The South Korean ecolabel is another certification system, enforced by the Korean Ministry of Environment and KEITI (Korea Environmental Industry & Technology Institute). Since its foundation in 1992, the system has granted certifications to a wide range of eco-friendly products, which are excellent in not only environmental properties, but also in products’ quality during their life cycle. For 30 years they have launched about 160 criteria covering construction materials, office equipment, furniture, personal and household goods, etc. Each standard covers verification in environmental and quality properties, such as reduction of the use of harmful substances, energy saving, resource saving, carbon neutrality, resource circulation, etc. As of June 2023, 19,689 products (in 5,057 companies) have been certified. The following table shows the 8 major categories
of ecolabel criteria, the number of certified products, and their percentage. As shown 70% of the certificated products consist of construction materials, office supplies and furniture.

Major Categories Number of Certified Products (Basic Product) Percentage (%)
1. Office Equipment & Furniture (EL101~EL179) 2460 12.5
2. Construction Material (EL207~EL267) 11373 57.8
3. Personal and Household Goods (EL301~EL333) 854 4.3
4. House Item (EL401~EL491) 236 1.2
5. Transportation, Leisure (EL501~EL553) 31 0.2
6. Industrial Product, Equipment (EL602~EL657) 564 2.9
7. Mixed Use and Other (EL701~EL768) 4165 21.2
8. Service (EL801~EL806) 6 0.03


Table: Categories and growth in the SPP of ecolabels which are implemented by KEITI (Korea Environmental Industry & Technology Institute). 

Challenges of SPP 

Amongst the many benefits of SPP, there may also exist particular challenges, relating to the potential lack of industry knowledge of SPP, associated financial costs, and technological and regulatory limitations.

Elina Silvola, an ecolabel specialist from Nordic Swan, states these challenges are due to the complexity of global supply chains, and which SPP poses in the “difficulties in ensuring sustainability across various tiers of subcontracting”. As well, “Procurement organizations sometimes face resource constraints (including lack the necessary time and expertise) when it comes to implementation of sustainable procurement practices. This may lead to a situation where price plays the most significant role in the selection criteria for tenders and qualitative factors take a back seat”.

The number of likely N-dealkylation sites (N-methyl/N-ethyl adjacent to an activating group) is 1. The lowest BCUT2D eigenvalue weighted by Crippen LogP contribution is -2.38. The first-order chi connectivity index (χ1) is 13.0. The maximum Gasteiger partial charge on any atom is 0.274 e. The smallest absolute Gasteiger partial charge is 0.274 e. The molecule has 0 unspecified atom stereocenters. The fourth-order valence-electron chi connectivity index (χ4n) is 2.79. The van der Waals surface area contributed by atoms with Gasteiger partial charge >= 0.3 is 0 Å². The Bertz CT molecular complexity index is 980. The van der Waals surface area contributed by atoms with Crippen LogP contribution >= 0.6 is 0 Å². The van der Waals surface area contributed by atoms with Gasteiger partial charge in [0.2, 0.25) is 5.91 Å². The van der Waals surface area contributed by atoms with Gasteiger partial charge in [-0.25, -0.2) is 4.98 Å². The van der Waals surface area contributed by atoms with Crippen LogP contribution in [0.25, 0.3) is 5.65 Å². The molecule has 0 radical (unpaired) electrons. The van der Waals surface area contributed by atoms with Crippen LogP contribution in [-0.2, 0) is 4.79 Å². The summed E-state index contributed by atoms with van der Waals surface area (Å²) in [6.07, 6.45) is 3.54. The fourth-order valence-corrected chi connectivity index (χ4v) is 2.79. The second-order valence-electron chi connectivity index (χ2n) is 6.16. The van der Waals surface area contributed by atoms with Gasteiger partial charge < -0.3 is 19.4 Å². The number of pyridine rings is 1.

Claire Hobby, a director from TCO Development, also states “as procurement becomes a more strategic tool for supporting an organization’s sustainability objectives, there is a challenge in knowing what tools are available to support a more sustainable product choice, and most importantly, which of those tools deliver the relevant criteria and verification essential to true environmental and social responsibility progress”.

GEN plays an active role as a key ecolabel organization for meeting the challenges of SPP, by helping to make ecolabels easy to implement for more impactful procurement solutions for people and planet, and in helping to identify credible true and trusted ecolabels for procurement. Indeed, GEN plays a crucial role in supporting better public procurement through the setting of ecolabel standards and criteria, certification assurance, information and awareness, capacity building, advocacy, and collaboration, and by facilitating international cooperation.